As part of Speaker Pelosi’s visit to Taiwan, she met with TSMC chairman Mark Liu on August 3, 2022, where they discussed the aforementioned CHIPS and Science Act, a law that is perceived as Washington’s plan to strengthen the US’s role in global semiconductor supply chains. At the same time, the meeting also demonstrated the strategic importance of Taiwan and TSMC, which supplies high-end semiconductors that are vital to both the US and China’s technological advancement. Prior to Speaker Pelosi’s visit, TSMC Chairman Liu remarked that if China were to invade Taiwan, the most advanced chip factory in the world would be rendered “not operable”, and warned that a Taiwan-China military conflict would have serious economic consequences for China, Taiwan, the US, and Western countries in general.
Russia, a close ally of China, condemned Speaker Pelosi’s visit to Taiwan. Maria Zakharova, Russia's foreign ministry spokeswoman, said the visit was a provocative attempt by Washington to put pressure on China, with whom Russia has forged a strong partnership in recent years. “The USA is a state provocateur”, she said. “Russia confirms the principle of ‘one China’ and opposes the independence of the island [of Taiwan] in any form”.
Through research across dark web ransomware extortion blogs and Telegram channels of ransomware and extortion threat actors, we have identified the following semiconductor companies that were attacked and also analyzed the TTPs of these ransomware and extortion groups.
Figure 3: Major ransomware attacks against semiconductor companies in the first half of 2022 (Source: Recorded Future)
Lapsus$ Group — NVIDIA (USA) and Samsung (South Korea)
We do not consider Lapsus$ Group to be a ransomware gang, but rather a low-level threat group that is financially motivated and specializes in data extortion. The TTPs exhibited by the group are different when compared to other ransomware groups. The Lapsus$ Group does not deploy ransomware, but rather exfiltrates data via the following attack vectors:
- Phishing and website defacement
- Large-scale social engineering and extortion campaigns against multiple organizations with the use of the following:
- Deploying RedLine infostealer to obtain passwords and session tokens
- Purchasing credentials and sessions tokens from criminal underground forums and shops
- SIM Swapping
- Exploiting unpatched vulnerabilities on internally accessible servers, including JIRA, GitLab, and Confluence
- Searching code repositories and collaboration platforms for exposed credentials and proprietary information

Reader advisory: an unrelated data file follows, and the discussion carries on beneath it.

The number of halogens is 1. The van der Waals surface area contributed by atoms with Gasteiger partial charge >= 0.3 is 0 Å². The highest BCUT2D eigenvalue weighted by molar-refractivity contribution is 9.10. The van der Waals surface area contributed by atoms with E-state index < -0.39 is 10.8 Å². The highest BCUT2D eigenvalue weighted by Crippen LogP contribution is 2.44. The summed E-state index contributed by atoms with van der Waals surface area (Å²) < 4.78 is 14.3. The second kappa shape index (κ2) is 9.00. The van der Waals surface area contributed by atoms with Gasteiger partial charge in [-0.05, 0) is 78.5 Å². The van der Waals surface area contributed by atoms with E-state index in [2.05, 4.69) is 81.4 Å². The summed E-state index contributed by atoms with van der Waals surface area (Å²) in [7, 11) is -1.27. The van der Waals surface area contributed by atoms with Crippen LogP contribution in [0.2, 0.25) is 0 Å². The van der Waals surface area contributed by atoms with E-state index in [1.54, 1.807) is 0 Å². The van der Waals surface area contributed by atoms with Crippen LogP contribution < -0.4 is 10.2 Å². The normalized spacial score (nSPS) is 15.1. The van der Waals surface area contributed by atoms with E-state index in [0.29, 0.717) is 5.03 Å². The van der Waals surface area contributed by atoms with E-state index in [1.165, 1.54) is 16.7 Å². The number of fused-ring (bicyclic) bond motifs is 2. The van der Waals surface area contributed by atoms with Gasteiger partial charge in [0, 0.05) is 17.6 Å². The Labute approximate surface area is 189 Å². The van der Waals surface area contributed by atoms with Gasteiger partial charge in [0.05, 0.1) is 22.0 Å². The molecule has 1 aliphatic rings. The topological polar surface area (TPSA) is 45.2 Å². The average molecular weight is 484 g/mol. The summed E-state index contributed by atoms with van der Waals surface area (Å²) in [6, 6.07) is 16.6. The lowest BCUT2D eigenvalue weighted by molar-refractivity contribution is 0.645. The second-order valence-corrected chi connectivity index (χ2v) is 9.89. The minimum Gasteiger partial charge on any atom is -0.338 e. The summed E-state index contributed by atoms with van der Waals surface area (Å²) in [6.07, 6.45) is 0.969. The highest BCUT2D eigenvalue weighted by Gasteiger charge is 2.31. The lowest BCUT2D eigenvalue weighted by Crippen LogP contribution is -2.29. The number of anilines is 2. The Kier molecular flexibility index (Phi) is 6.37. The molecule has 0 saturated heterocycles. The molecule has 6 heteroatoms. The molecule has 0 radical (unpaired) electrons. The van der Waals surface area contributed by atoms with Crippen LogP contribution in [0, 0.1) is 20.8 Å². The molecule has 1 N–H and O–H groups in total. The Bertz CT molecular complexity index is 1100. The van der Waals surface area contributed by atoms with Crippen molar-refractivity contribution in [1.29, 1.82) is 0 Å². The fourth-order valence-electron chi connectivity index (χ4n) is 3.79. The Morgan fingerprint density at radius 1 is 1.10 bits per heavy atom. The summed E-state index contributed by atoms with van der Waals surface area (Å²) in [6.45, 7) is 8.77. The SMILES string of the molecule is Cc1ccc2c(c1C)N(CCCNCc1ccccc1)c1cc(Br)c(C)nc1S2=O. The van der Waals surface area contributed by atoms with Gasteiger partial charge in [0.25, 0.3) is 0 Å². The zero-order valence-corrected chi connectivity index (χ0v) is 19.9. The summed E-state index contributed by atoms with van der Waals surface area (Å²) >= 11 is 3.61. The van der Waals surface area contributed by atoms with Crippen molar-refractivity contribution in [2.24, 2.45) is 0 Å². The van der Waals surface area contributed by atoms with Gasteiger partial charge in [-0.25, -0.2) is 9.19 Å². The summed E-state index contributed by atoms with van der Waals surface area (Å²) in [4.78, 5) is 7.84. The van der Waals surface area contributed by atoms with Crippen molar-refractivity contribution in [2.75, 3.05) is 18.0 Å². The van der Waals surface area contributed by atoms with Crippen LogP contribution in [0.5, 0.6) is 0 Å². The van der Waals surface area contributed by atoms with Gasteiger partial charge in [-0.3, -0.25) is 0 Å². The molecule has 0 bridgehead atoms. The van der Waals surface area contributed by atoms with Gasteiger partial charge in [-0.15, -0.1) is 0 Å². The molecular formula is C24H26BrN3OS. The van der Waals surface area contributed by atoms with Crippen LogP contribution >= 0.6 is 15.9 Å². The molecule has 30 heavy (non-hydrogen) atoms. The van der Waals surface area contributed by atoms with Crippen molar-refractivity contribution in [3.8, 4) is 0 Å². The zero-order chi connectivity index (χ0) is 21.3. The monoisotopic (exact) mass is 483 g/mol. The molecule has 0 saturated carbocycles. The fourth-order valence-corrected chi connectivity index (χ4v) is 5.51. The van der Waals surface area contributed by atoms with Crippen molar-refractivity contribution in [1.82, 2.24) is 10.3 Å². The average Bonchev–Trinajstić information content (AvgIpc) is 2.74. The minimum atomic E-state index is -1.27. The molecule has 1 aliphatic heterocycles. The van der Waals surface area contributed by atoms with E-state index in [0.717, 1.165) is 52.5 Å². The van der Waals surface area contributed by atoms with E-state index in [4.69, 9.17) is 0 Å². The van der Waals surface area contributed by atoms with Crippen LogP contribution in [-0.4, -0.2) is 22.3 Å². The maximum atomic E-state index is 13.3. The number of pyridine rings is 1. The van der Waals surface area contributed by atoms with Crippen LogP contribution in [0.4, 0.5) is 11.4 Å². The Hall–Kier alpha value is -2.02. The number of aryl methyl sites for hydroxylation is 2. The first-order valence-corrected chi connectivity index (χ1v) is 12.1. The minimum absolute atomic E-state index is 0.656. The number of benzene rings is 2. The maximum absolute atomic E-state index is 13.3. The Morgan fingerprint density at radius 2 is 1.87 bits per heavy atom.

On February 25, 2022, Lapsus$ Group, also known as “DEV-0537”, announced that it had exfiltrated 1 TB worth of data from US chipmaker NVIDIA. As with typical double extortion campaigns from ransomware groups in the past few years, Lapsus$ Group threatened to publish the data if NVIDIA failed to pay the ransom demand. 1 of Lapsus$ Group’s more specific avenues for extortion was to threaten the release of information about how to bypass Lite Hash Rate (LHR) limiters in certain NVIDIA chipsets (GA102 and GA104). LHR refers to a NVIDIA technology that limits the rate of hashing when the chip detects that it is being used to mine for Ethereum (ETH). Additionally, the attack reportedly caused NVIDIA's internal systems such as email to go offline for 2 days, and Lapsus$ Group claimed in their initial post that they exposed a text file containing hashed passwords of all NVIDIA employees. Multiple messages from the threat group indicated that they had access to NVIDIA networks for about 1 week, stealing data related to schematics, drivers, and firmware, including Falcon, a special class of microcontroller inside all of NVIDIA’s graphic processing units (GPUs).
Lapsus$ Group’s threat to release information about LHR-limiting is very likely based on their understanding of the GPU market, which in the last few years has suffered supply shortages and high prices due to cryptocurrency miners’ reliance on GPUs, as cryptocurrency miners competed with gamers worldwide to purchase all available GPUs for both mining and gaming purchases. GPUs are essential for PC gamers to play the latest-generation video games at higher resolutions and response times, as GPUs ensure a smooth visual experience for gamers. Pricing for GPUs has only started to drop due to the wider decrease in cryptocurrency prices (specifically for Bitcoin and Ethereum) over the past several months. LHR-limiting separately raised security concerns in the past few weeks due to reports that a tool that was advertised as being able to bypass the technology was found to deploy a trojan. Together, these episodes highlight the ongoing interest in the cryptocurrency ecosystem by cybercriminals.
Figure 4: Nvidia’s RTX 3070 GPU pricing was much higher in November 2021 than at the time of its launch in 2020 (Source: PCMag)